Alzheimer’s disease is a form of dementia that severely impacts memory, thinking, and behavior. Alzheimer’s disease and dementia are not synonymous. A specific form of dementia is caused by Alzheimer’s disease. Dementia refers to cognitive decline that can have many causes. Alzheimer’s accounts for up to 80% of dementia cases, so the two terms are often used interchangeably.
Many people struggle to identify Alzheimer’s in their loved ones in its early stages even though more people are well-informed about Alzheimer’s.
We will discuss the four stages of Alzheimer’s (pre-diagnosis, mild, moderate, and severe) in this article and help you determine which stage your loved one is currently experiencing.
Here Are The Four Stages Of Alzheimer’s Disease
Pre-diagnosis/ Alzheimer’s First Symptoms
Alzheimer’s is just beginning to appear at this stage. The symptoms are typically mild, making them hard for loved ones to detect. Because of this, Alzheimer’s patients often experience mild symptoms so no one realizes anything is wrong. Symptoms at this point are not severe enough to interfere with daily life, so they are dismissed as part of aging.
Initial symptoms differ between individuals. People may experience difficulty with depth perception or spatial relationships, which can make it difficult to drive safely or walk without falling. Others may initially find it difficult to find the right words or misuse their vocabulary. Early on, Alzheimer’s is difficult to diagnose due to the wide range of symptoms.
Alzheimer’s – Mild
Alzheimer’s is a stage when symptoms begin to interfere with daily life. This is when most diagnoses are made. Alzheimer’s patients will experience significant memory loss and other cognitive issues, which will affect their daily lives.
Daily tasks such as paying bills or doing chores will become increasingly challenging. They may lose track of their conversations, forget the proper vocabulary for certain items, and ask questions over and over again. It’s also the stage when people start wandering off and getting lost.
Alzheimer’s – Moderate
At this stage, people have difficulty identifying their loved ones. Memory loss and other cognition problems become more severe. At this point, their behavior and personality may change significantly, perhaps becoming more stubborn and paranoid. While also suffering from damage to the sensory processing part of their brain, they may also experience delusions and hallucinations. It is nearly impossible to learn new tasks, and any action or task that involves more than one step is extraordinarily challenging.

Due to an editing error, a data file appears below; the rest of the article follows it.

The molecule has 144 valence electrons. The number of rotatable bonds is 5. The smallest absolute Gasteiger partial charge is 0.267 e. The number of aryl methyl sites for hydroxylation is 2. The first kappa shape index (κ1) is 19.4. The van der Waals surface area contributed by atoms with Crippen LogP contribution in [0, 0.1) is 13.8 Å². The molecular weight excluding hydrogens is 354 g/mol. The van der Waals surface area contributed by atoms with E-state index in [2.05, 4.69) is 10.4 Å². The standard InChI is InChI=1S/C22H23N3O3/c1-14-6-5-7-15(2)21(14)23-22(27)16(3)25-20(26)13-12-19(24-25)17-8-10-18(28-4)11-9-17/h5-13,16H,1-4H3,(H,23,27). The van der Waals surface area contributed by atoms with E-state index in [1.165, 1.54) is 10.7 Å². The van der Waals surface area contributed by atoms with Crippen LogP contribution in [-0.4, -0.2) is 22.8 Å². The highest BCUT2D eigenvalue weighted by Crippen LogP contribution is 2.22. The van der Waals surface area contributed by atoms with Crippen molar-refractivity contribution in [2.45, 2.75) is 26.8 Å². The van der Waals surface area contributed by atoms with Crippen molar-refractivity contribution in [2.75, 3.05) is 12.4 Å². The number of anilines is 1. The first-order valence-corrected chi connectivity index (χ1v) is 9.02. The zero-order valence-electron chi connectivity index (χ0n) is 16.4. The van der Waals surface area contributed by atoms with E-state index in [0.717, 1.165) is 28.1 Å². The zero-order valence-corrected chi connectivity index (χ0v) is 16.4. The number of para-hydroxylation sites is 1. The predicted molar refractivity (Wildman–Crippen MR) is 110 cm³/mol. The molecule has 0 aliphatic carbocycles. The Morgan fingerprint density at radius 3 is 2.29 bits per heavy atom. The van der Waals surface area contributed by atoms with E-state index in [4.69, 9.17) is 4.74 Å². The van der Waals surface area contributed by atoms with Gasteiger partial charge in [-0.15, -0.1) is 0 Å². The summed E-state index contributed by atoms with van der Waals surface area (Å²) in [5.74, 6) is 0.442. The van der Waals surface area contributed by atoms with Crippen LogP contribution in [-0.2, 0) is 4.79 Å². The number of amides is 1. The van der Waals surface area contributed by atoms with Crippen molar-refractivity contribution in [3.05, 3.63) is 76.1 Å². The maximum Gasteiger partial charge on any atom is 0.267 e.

Alzheimer’s – Severe
dementia is so severe that the person cannot care for themselves. The disease has spread throughout most of the brain, making it nearly impossible for the person to carry out any task without assistance. They also have difficulty communicating. As the body begins to shut down, mobility becomes increasingly limited. As the disease has completely engulfed them, they are often bedridden near the end of their lives.
Alzheimer’s disease affects millions of people worldwide. There is currently no cure for the disease, and many have lost loved ones. If you understand the stages of Alzheimer’s and recognize the symptoms, you may be able to find a preventative method for reducing the symptoms’ progression.
Symptoms are diagnosed on average about 2.8 years after they appear, but talking to a medical professional early on may extend the lifespan of an individual. The average lifespan for someone with Alzheimer’s is only eight to ten years after diagnosis, but with prevention methods and lifestyle changes, some people live twenty years after diagnosis.